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Public Radio's Environmental News Magazine (follow us on Google News)

Beyond the Headlines

Air Date: Week of

A catalytic converter installed on a Volkswagen Vanagon in 2013. (Photo: Vanagon Blog, Flickr, CC BY-NC 2.0)

For this week’s Beyond the Headlines segment, Environmental Health News Editor Peter Dykstra and Host Steve Curwood discuss the theft of catalytic converters from cars across the nation, driven by the high prices of the precious metals they contain. They then cover the record levels of electric vehicle usage in Norway and reflect on the anniversary of the release of Al Gore’s award-winning film “An Inconvenient Truth”.


CURWOOD: Well, let's take a look beyond the headlines now with Peter Dykstra. Peter is an editor with environmental health news at ehn.org. and dailyclimate.org. Joining us now on the line from Atlanta, Georgia. How you doing, Peter? And what do you have for us today?

DYKSTRA: Hi, Steve, we're gonna start with a very, very unique environmentally themed crime wave.

CURWOOD: Okay, environmental crime wave. Stolen trees, what are we talking about?

DYKSTRA: Well thieves across the country are beginning to swipe catalytic converters that's that pollution control device that's been added to cars for the last 20 years or so. Those gadgets are absolutely full of precious metals, including palladium, and prices for palladium are going through the roof to the point that palladium is now more costly than gold.

CURWOOD: Yeah. And there's also platinum in those catalytic converters. So what's going on? How are people stealing these things?

DYKSTRA: Thieves shimmy under the gasoline powered cars, hacksaw the converters off the vehicles. Replacing the converters can cost $2500 or more.

CURWOOD: Yeah, I'm well aware I had a car that was going to need a new one and it was worth more than the car itself. Of course, both platinum and palladium can help neutralize some pollutants like the nitrous oxides and, and such.

DYKSTRA: That's right, palladium is rare metal. Right now in the market. It's running about $2500 an ounce compared to gold, which is about 1800 an ounce these days. Other uses for palladium include everything from jewelry, dentistry, watchmaking, blood sugar, test strips, aircraft, spark plugs, surgical instruments, electrical contents, and flutes.

CURWOOD: Yeah. Well, I can see that because you know, back in the day, really nice flute was made out of silver, so palladium must have even more attractive qualities. Let's move on now to what's next. And what is that? Peter, what do you have for us next?

DYKSTRA: We're gonna go to Norway, the number one country in the world for electric vehicle sales. Norway is running at 56% of all new vehicles sold are electric. Compare that to the US here in this country where 2% electric vehicle sales.

Morten Harket, Norwegian singer and part of the pop-music group A-ha, has been a vocal proponent of electric vehicles. EVs make up over half of the market share in Norway. (Photo: Sven-Sebastian Sajak, Wikimedia Commons, CC BY-SA 3.0)

CURWOOD: Well wait Peter, how fair is that? I mean, Norway has got a population what the size of Wisconsin or something? We have 330 million people here in the US.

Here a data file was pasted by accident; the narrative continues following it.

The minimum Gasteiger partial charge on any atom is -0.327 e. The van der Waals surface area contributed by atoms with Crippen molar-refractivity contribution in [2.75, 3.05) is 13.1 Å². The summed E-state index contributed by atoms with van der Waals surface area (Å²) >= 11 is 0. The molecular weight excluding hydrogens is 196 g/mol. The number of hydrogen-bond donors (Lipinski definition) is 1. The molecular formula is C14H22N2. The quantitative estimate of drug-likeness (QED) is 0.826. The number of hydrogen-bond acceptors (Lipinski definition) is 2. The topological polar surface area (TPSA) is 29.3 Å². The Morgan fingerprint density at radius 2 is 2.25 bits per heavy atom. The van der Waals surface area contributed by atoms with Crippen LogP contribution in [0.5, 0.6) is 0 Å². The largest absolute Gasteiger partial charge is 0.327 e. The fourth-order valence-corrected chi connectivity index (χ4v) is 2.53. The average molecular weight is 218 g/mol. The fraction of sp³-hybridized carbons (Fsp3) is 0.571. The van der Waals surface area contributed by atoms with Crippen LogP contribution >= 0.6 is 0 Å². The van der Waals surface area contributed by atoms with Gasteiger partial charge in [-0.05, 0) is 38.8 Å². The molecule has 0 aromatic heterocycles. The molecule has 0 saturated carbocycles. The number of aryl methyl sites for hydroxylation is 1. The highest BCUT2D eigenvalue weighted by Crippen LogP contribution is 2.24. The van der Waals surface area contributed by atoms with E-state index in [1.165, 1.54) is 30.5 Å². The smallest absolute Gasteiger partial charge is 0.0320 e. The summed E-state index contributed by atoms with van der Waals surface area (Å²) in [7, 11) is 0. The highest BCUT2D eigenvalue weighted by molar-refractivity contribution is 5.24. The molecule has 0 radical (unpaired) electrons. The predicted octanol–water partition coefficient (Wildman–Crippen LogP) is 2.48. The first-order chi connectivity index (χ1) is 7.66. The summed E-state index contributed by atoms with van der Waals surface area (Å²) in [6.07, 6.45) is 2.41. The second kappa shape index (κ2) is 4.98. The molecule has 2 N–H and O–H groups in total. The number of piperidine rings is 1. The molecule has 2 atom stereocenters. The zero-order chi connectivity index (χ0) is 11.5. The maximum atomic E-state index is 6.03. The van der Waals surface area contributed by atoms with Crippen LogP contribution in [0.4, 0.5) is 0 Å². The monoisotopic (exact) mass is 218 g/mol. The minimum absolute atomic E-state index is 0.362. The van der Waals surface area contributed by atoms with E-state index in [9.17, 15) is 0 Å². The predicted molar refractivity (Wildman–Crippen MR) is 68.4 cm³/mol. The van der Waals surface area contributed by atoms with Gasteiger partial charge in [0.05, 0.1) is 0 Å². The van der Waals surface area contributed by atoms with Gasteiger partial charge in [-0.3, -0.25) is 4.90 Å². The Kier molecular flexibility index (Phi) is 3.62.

DYKSTRA: Yeah, but in terms of market share, it's huge there. It took a number of things, some solid policy, need for clean energy, and a mighty famous pop star named Morten Harket. He was the lead singer for the band A-ha. Famous to me because they're alphabetically first in my ancient iPod. And the one hit wonder from Morten Harket and A-ha is of course, [SINGS] "take on me, take on me".

CURWOOD: Okaay. Wait a second Peter, let's not sing here.

DYKSTRA: Yeah, we don't want me to sing. You're absolutely right. But thanks to Harket and other EV advocates, Norway's vehicle import market tipped the scales in favor of electric vehicles by making imports like Volkswagens more expensive through added taxes, EVs cheaper, and therefore, they're dominating vehicle sales in about 56%.

CURWOOD: So a pop star helped flip this market? Hmm.


CURWOOD: Oh, okay. I'll take that as a cue to move on Peter. Which means we should consider something from history. What would you like us to consider today?

DYKSTRA: February 25, 2007, Al Gore's slideshow turned into a hit movie, An Inconvenient Truth was released. Course slideshows are the kind of thing you'd fall asleep to in middle school, or at least I would fall asleep to them, but Gore's down to earth, un-science-y delivery, and the fact that An Inconvenient Truth followed climate change linked mega disasters like Hurricane Katrina made it the right slideshow at the right time.

CURWOOD: Yeah, it was wildly popular. I remember standing in line for a good while to get a ticket to go see it.

Al Gore’s popular film “An Inconvenient Truth” raised the alarm across the world about the reality of climate change. (Photo: Andreas Weith, Wikimedia Commons, CC BY-SA 4.0)

DYKSTRA: It was wildly popular with award season too. The theme song won a Grammy. Gore won an Oscar for documentaries. And of course, that same here, he shared a Nobel Peace Prize.

CURWOOD: Well, thanks, Peter. Peter Dykstra is an editor with Environmental Health News. That's ehn.org and DailyClimate.org. We will talk again real soon.

DYKSTRA: Okay, Steve, thanks a lot. Talk to you soon.

CURWOOD: And there's more on these stories on the living on earth website. That's loe.org.



The New York Times | “Thieves Nationwide Are Slithering Under Cars, Swiping Catalytic Converters”

The Guardian | “Electric Cars Rise to Record 54% Market Share in Norway”

Grist | “An Oral History of ‘An Inconvenient Truth’”


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